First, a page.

- Caught Monologuing: George manages to pull victory from the jaws of defeat, thanks to R.J. Fletcher's need to not only win, but berate his opponents for even dreaming of going against him. While Fletcher is busy taunting the crowd for trying to save a fly-by-night UHF station, George manages to get enough money and pay off Uncle Harvey's gambling debt, right under his nose.
- Chairman of the Brawl: Happens quite a lot in the revamped Town Talk.
- Chekhov's Gun:
- The single coin Fletcher gives to the homeless guy winds up being his undoing, being rare and valuable enough to pay for the last couple hundred shares of stock in Channel 62.
- When Teri comes into R.J. Fletcher's office, his reaction to what the community wants is secretly videotaped by Philo to be played later on in place of Channel 8's editorial bulletin.
- Stanley's treasured mop. It gets taken from him after he gets fired from Channel 8, but then later he spots it in the storage room where he's being kept hostage and uses it to escape.
- Chiaroscuro: Provided by a darkened office & a TV's glow during the scene where R.J. Fletcher & his Thugs plot to kidnap Stanley.
- Closer to Earth: George's girlfriend, Teri.
- Cloud Cuckoolander: Basically all of the sympathetic characters, but particularly Stanley and Philo who is an alien.
- The Comically Serious: The "Head Thug" played by David Proval. He's this sort of "Intense Italian Mobster" kind of guy;note (subverted a bit in the cut scenes; when it comes to bugs, he turns into a screaming ninny). The "Killer Thug" might qualify as well. If he wasn't in a family-friendly comedy film, he would likely be Nightmare Fuel. Instead, he's just an over-eager guy with a creepy face.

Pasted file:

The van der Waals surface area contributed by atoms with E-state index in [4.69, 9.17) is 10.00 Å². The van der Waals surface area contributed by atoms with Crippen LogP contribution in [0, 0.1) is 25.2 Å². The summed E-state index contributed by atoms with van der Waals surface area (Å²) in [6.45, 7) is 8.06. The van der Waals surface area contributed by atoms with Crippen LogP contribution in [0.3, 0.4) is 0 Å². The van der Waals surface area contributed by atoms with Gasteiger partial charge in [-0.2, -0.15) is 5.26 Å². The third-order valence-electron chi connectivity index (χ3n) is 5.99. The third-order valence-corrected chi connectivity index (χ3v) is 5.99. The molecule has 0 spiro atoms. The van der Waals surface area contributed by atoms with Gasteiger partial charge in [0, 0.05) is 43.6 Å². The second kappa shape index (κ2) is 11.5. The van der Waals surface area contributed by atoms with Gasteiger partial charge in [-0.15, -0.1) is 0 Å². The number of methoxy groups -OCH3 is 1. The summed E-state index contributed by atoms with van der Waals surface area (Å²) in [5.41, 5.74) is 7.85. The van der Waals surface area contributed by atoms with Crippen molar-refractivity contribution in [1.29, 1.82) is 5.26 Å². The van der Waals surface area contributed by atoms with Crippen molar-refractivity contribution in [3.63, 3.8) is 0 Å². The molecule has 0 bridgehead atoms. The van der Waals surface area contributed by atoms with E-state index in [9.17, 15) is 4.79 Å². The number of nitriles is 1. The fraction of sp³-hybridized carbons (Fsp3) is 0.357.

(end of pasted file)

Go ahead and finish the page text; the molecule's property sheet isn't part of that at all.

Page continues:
- Companion Cube: Stanley's mop.
- Computer-Generated Images: The entire Beverly Hillbillies dream sequence.note
- Consolation Backfire: The protagonist George discovers at one point that he is broke, can't pay the rent, and has just run his uncle's business into the ground, with no hope of being employed by anyone in the city (as he's already been fired from every business and his uncle will certainly not offer him another job after he's ruined his TV station). He recalls his girlfriend, saying, "Well, at least I have Teri..." Cue phone call from Teri calling to tell him that he is an insensitive creep for failing to show up at the birthday dinner he promised, and that she never wants to see him again.
- Contrived Clumsiness: One of the jerkasses (in this case, his own son, Richard) from R. J. Fletcher's station trips the little cameraman, Noodles Macintosh for U62, and sarcastically chimes "Oopsie!" Later, Noodles enacts his revenge by doing the same thing to Richard, except this time, the trip ends in a mud puddle.
- Corpsing: The kid who spits on George's nose is clearly trying as hard as he can not to laugh afterwards, even covering his mouth with his hand.